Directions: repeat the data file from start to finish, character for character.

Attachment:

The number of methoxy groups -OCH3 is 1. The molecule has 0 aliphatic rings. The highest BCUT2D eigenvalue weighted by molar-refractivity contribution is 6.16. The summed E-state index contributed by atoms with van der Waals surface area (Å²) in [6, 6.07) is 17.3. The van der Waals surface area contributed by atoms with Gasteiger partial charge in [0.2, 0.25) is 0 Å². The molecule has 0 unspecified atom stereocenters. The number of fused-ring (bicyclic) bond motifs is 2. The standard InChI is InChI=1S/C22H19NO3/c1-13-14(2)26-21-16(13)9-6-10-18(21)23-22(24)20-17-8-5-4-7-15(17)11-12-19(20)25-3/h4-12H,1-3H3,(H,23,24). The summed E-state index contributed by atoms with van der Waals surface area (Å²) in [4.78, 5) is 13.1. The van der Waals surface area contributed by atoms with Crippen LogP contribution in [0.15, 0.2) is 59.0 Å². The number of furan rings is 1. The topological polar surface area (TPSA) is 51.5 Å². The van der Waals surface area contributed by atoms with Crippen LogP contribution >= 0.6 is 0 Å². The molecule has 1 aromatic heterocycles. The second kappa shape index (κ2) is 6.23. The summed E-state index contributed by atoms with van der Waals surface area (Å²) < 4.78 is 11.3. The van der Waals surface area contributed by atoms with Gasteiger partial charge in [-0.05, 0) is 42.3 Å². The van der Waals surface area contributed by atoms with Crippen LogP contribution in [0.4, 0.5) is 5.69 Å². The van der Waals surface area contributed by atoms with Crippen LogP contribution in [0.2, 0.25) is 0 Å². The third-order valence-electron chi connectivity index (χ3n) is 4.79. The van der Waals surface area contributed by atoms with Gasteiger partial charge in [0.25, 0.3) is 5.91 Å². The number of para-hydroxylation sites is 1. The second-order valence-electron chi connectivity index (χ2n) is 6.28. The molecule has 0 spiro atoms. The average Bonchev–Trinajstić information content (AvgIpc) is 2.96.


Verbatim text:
The number of methoxy groups -OCH3 is 1. The molecule has 0 aliphatic rings. The highest BCUT2D eigenvalue weighted by molar-refractivity contribution is 6.16. The summed E-state index contributed by atoms with van der Waals surface area (Å²) in [6, 6.07) is 17.3. The van der Waals surface area contributed by atoms with Gasteiger partial charge in [0.2, 0.25) is 0 Å². The molecule has 0 unspecified atom stereocenters. The number of fused-ring (bicyclic) bond motifs is 2. The standard InChI is InChI=1S/C22H19NO3/c1-13-14(2)26-21-16(13)9-6-10-18(21)23-22(24)20-17-8-5-4-7-15(17)11-12-19(20)25-3/h4-12H,1-3H3,(H,23,24). The summed E-state index contributed by atoms with van der Waals surface area (Å²) in [4.78, 5) is 13.1. The van der Waals surface area contributed by atoms with Crippen LogP contribution in [0.15, 0.2) is 59.0 Å². The number of furan rings is 1. The topological polar surface area (TPSA) is 51.5 Å². The van der Waals surface area contributed by atoms with Crippen LogP contribution >= 0.6 is 0 Å². The molecule has 1 aromatic heterocycles. The second kappa shape index (κ2) is 6.23. The summed E-state index contributed by atoms with van der Waals surface area (Å²) < 4.78 is 11.3. The van der Waals surface area contributed by atoms with Gasteiger partial charge in [-0.05, 0) is 42.3 Å². The van der Waals surface area contributed by atoms with Crippen LogP contribution in [0.4, 0.5) is 5.69 Å². The van der Waals surface area contributed by atoms with Crippen LogP contribution in [0.2, 0.25) is 0 Å². The third-order valence-electron chi connectivity index (χ3n) is 4.79. The van der Waals surface area contributed by atoms with Gasteiger partial charge in [0.25, 0.3) is 5.91 Å². The number of para-hydroxylation sites is 1. The second-order valence-electron chi connectivity index (χ2n) is 6.28. The molecule has 0 spiro atoms. The average Bonchev–Trinajstić information content (AvgIpc) is 2.96.